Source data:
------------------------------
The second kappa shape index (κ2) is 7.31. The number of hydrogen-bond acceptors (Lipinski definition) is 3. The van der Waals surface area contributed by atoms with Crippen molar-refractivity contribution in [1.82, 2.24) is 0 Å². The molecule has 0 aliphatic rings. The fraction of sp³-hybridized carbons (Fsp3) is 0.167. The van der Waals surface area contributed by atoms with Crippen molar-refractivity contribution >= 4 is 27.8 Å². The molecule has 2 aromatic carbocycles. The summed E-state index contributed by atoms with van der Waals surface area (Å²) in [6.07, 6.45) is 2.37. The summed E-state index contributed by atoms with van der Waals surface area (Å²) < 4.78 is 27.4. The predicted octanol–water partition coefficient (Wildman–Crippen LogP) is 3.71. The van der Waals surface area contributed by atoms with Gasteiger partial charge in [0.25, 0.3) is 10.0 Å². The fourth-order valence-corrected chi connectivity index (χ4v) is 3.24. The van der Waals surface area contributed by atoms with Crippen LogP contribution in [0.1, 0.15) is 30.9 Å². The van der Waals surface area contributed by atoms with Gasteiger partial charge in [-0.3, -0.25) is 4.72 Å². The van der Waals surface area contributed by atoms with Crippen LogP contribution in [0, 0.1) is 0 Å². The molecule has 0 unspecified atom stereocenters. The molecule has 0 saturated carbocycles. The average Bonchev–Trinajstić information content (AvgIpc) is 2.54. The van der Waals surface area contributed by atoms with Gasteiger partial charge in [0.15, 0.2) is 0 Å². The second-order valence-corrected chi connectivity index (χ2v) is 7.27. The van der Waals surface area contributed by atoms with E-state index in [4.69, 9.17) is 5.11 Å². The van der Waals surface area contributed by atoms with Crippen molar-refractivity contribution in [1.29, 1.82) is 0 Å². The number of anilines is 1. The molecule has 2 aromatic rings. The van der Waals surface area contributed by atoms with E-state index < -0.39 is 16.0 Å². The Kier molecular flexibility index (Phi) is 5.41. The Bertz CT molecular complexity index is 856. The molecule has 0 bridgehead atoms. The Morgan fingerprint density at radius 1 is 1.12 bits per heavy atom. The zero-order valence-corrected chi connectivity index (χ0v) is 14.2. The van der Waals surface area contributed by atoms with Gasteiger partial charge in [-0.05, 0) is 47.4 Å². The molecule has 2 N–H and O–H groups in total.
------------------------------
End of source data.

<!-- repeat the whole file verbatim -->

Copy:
The second kappa shape index (κ2) is 7.31. The number of hydrogen-bond acceptors (Lipinski definition) is 3. The van der Waals surface area contributed by atoms with Crippen molar-refractivity contribution in [1.82, 2.24) is 0 Å². The molecule has 0 aliphatic rings. The fraction of sp³-hybridized carbons (Fsp3) is 0.167. The van der Waals surface area contributed by atoms with Crippen molar-refractivity contribution >= 4 is 27.8 Å². The molecule has 2 aromatic carbocycles. The summed E-state index contributed by atoms with van der Waals surface area (Å²) in [6.07, 6.45) is 2.37. The summed E-state index contributed by atoms with van der Waals surface area (Å²) < 4.78 is 27.4. The predicted octanol–water partition coefficient (Wildman–Crippen LogP) is 3.71. The van der Waals surface area contributed by atoms with Gasteiger partial charge in [0.25, 0.3) is 10.0 Å². The fourth-order valence-corrected chi connectivity index (χ4v) is 3.24. The van der Waals surface area contributed by atoms with Crippen LogP contribution in [0.1, 0.15) is 30.9 Å². The van der Waals surface area contributed by atoms with Gasteiger partial charge in [-0.3, -0.25) is 4.72 Å². The van der Waals surface area contributed by atoms with Crippen LogP contribution in [0, 0.1) is 0 Å². The molecule has 0 unspecified atom stereocenters. The molecule has 0 saturated carbocycles. The average Bonchev–Trinajstić information content (AvgIpc) is 2.54. The van der Waals surface area contributed by atoms with Gasteiger partial charge in [0.15, 0.2) is 0 Å². The second-order valence-corrected chi connectivity index (χ2v) is 7.27. The van der Waals surface area contributed by atoms with E-state index in [4.69, 9.17) is 5.11 Å². The van der Waals surface area contributed by atoms with Crippen molar-refractivity contribution in [1.29, 1.82) is 0 Å². The number of anilines is 1. The molecule has 2 aromatic rings. The van der Waals surface area contributed by atoms with E-state index < -0.39 is 16.0 Å². The Kier molecular flexibility index (Phi) is 5.41. The Bertz CT molecular complexity index is 856. The molecule has 0 bridgehead atoms. The Morgan fingerprint density at radius 1 is 1.12 bits per heavy atom. The zero-order valence-corrected chi connectivity index (χ0v) is 14.2. The van der Waals surface area contributed by atoms with Gasteiger partial charge in [-0.05, 0) is 47.4 Å². The molecule has 2 N–H and O–H groups in total.